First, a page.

Harvey Weinstein's conviction of sexual assault is a mixture of joy, relief and shock for New Zealand actor and model Zoe Brock.
Weinstein, the former Hollywood producer, was convicted of sexually assaulting former production assistant Mimi Haleyi in 2006 and raping Jessica Mann, a onetime aspiring actress, in 2013.
He faces up to 25 years in prison on the sexual assault conviction.
The jury acquitted Weinstein on two counts of predatory sexual assault, which carried a potential life sentence, and first degree rape of Mann. A conviction on predatory sexual assault would have meant the jury had concluded he was a repeat sexual offender.
He was convicted of third degree rape which carries a sentence of up to four years in prison.
Brock has been part of a class action against Harvey Weinstein, following her experience with him 20 years ago when she was trying to break into acting.
In 2017, Brock told the BBC she was chased by a naked Weinstein into a bathroom 20 years ago after refusing to give him a massage.
She was one of more than 80 women who have spoken out about him.
Brock told Nine to Noon she felt forced into accepting the settlement against him.
"I'm a bit like a mental case right now, because I keep fluctuating between hysterical joy, relief and shock.
"I feel quite discombobulated, to be honest as I was just accepting the worst because that's where it felt most safe, for me, to expect that he was going to be acquitted of all the charges. To expect that he was going to go on and make movies and probably be at the next Oscars, but that's not going to happen.
"He's sitting in Riker's Island jail now a convicted rapist and it feels really good."
Paul Callan, a former New York prosecutor who is not involved in the case, said Weinstein had strong grounds to argue the verdict should be overturned on appeal because of bias, noting that one of the jurors was the author of a forthcoming book on teenage girls and "predatory" older men.
Brock said the prospect of Weinstein appealing daunts her.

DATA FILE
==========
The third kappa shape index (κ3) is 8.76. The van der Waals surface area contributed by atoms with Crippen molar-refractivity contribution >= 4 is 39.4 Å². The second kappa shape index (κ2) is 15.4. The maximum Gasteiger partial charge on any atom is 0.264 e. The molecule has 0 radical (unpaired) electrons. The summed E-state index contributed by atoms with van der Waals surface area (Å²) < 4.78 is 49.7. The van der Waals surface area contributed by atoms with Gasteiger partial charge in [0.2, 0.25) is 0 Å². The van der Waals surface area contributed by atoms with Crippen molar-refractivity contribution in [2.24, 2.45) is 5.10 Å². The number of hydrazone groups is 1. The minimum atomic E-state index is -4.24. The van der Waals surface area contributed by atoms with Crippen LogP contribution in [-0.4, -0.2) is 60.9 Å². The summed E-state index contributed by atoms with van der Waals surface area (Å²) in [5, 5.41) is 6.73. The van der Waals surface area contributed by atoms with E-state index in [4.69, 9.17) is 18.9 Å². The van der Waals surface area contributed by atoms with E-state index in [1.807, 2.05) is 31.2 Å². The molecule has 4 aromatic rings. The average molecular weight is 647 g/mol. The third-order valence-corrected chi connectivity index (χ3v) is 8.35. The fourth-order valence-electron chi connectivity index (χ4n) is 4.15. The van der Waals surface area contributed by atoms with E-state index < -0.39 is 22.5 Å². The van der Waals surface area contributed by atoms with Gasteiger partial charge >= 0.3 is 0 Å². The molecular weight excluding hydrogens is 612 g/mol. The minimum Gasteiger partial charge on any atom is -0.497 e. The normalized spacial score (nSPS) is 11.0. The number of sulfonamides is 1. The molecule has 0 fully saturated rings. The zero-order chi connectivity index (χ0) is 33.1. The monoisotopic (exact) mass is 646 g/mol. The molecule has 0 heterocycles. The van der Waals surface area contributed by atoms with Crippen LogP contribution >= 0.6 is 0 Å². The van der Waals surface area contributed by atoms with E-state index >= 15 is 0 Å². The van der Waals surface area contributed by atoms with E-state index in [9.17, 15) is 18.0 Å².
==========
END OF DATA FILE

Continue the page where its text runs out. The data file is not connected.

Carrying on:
"It's been a hard couple of years. We have all fought tirelessly to keep our voices being heard, to keep this in the news.
"To keep the stories about consent and trauma being reported on and investigated. So, it's annoying, it's frustrating of course it's going to happen, of course he's crying he's so poor when it comes to a settlement, but you know going to jail, but I think today's verdict, the ones that we did get, were incredibly important for the world. This is a landmark case and a game changer, because these guilty verdicts prove that you can be in a consensual relationship and still be raped. That you can wear whatever you damn well want and go wherever you want and still be raped.
"The verdict proves that, you know for Harvey's lawyers to belittle and victim shame and victim blame those brave women on the stand, is no longer going to be a workable defence. We're not in the '80s anymore. Things have literally changed today for sexual assault victims all over the world. And this is why we did this. I am so grateful to that jury."
Brock said she was unlikely to settle the class action against Weinstein at its current point.
"I'm 90 percent confident there is no way in hell I'd take that settlement, especially in the form that it's in now.
"I feel pressured and extremely manipulated, guilted, I felt like I had to accept something because I was told that's what the other women wanted and everyone wanted closure. It's really not going to be closure for me the settlement, the fact that it was going to leave the door wide open forever.
"I'm no longer working with the lawyer involved with the class action. I would like the class action to go ahead."
Following the verdict, representatives from the #MeToo movement released a statement.
Spokesperson Denise Beek told Morning Report that the result was a victory for the movement.
Beek said it was imperative that his victims were given strong support between now and Weinstein's sentencing.
"What we need to do is protect them at all costs.
"They're going to continue to face backlash and will try to resume their lives as normal but as we've seen that is very far from possible, especially with this high profile case."